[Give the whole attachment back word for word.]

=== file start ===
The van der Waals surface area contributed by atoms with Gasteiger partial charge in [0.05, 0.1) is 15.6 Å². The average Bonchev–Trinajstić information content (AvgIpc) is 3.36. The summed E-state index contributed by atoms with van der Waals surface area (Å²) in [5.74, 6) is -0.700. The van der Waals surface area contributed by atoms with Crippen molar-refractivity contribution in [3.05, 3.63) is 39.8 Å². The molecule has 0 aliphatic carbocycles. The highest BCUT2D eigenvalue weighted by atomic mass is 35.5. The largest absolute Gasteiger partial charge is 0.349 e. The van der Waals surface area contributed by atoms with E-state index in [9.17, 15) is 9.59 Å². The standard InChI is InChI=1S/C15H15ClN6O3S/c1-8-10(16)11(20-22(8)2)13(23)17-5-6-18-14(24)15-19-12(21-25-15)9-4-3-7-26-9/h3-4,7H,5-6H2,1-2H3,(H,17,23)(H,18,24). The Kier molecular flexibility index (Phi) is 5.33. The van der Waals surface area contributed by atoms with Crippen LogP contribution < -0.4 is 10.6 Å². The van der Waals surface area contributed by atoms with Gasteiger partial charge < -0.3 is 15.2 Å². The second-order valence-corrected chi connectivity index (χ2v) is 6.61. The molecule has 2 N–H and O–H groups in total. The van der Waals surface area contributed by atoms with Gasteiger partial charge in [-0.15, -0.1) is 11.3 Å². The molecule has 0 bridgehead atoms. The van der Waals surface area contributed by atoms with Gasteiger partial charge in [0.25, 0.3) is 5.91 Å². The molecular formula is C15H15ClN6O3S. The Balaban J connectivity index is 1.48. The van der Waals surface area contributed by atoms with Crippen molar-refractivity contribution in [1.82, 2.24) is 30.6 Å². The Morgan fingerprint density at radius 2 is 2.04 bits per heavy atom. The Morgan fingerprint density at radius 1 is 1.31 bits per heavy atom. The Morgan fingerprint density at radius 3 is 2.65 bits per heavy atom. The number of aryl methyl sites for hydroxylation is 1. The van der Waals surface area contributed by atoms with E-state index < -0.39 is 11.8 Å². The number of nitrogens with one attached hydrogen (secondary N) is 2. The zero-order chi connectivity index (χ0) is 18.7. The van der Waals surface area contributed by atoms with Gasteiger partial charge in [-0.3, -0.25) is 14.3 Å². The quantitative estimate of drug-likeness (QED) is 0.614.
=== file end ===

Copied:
The van der Waals surface area contributed by atoms with Gasteiger partial charge in [0.05, 0.1) is 15.6 Å². The average Bonchev–Trinajstić information content (AvgIpc) is 3.36. The summed E-state index contributed by atoms with van der Waals surface area (Å²) in [5.74, 6) is -0.700. The van der Waals surface area contributed by atoms with Crippen molar-refractivity contribution in [3.05, 3.63) is 39.8 Å². The molecule has 0 aliphatic carbocycles. The highest BCUT2D eigenvalue weighted by atomic mass is 35.5. The largest absolute Gasteiger partial charge is 0.349 e. The van der Waals surface area contributed by atoms with E-state index in [9.17, 15) is 9.59 Å². The standard InChI is InChI=1S/C15H15ClN6O3S/c1-8-10(16)11(20-22(8)2)13(23)17-5-6-18-14(24)15-19-12(21-25-15)9-4-3-7-26-9/h3-4,7H,5-6H2,1-2H3,(H,17,23)(H,18,24). The Kier molecular flexibility index (Phi) is 5.33. The van der Waals surface area contributed by atoms with Crippen LogP contribution < -0.4 is 10.6 Å². The van der Waals surface area contributed by atoms with Gasteiger partial charge < -0.3 is 15.2 Å². The second-order valence-corrected chi connectivity index (χ2v) is 6.61. The molecule has 2 N–H and O–H groups in total. The van der Waals surface area contributed by atoms with Gasteiger partial charge in [-0.15, -0.1) is 11.3 Å². The molecule has 0 bridgehead atoms. The van der Waals surface area contributed by atoms with Gasteiger partial charge in [0.25, 0.3) is 5.91 Å². The molecular formula is C15H15ClN6O3S. The Balaban J connectivity index is 1.48. The van der Waals surface area contributed by atoms with Crippen molar-refractivity contribution in [1.82, 2.24) is 30.6 Å². The Morgan fingerprint density at radius 2 is 2.04 bits per heavy atom. The Morgan fingerprint density at radius 1 is 1.31 bits per heavy atom. The Morgan fingerprint density at radius 3 is 2.65 bits per heavy atom. The number of aryl methyl sites for hydroxylation is 1. The van der Waals surface area contributed by atoms with E-state index < -0.39 is 11.8 Å². The number of nitrogens with one attached hydrogen (secondary N) is 2. The zero-order chi connectivity index (χ0) is 18.7. The van der Waals surface area contributed by atoms with Gasteiger partial charge in [-0.3, -0.25) is 14.3 Å². The quantitative estimate of drug-likeness (QED) is 0.614.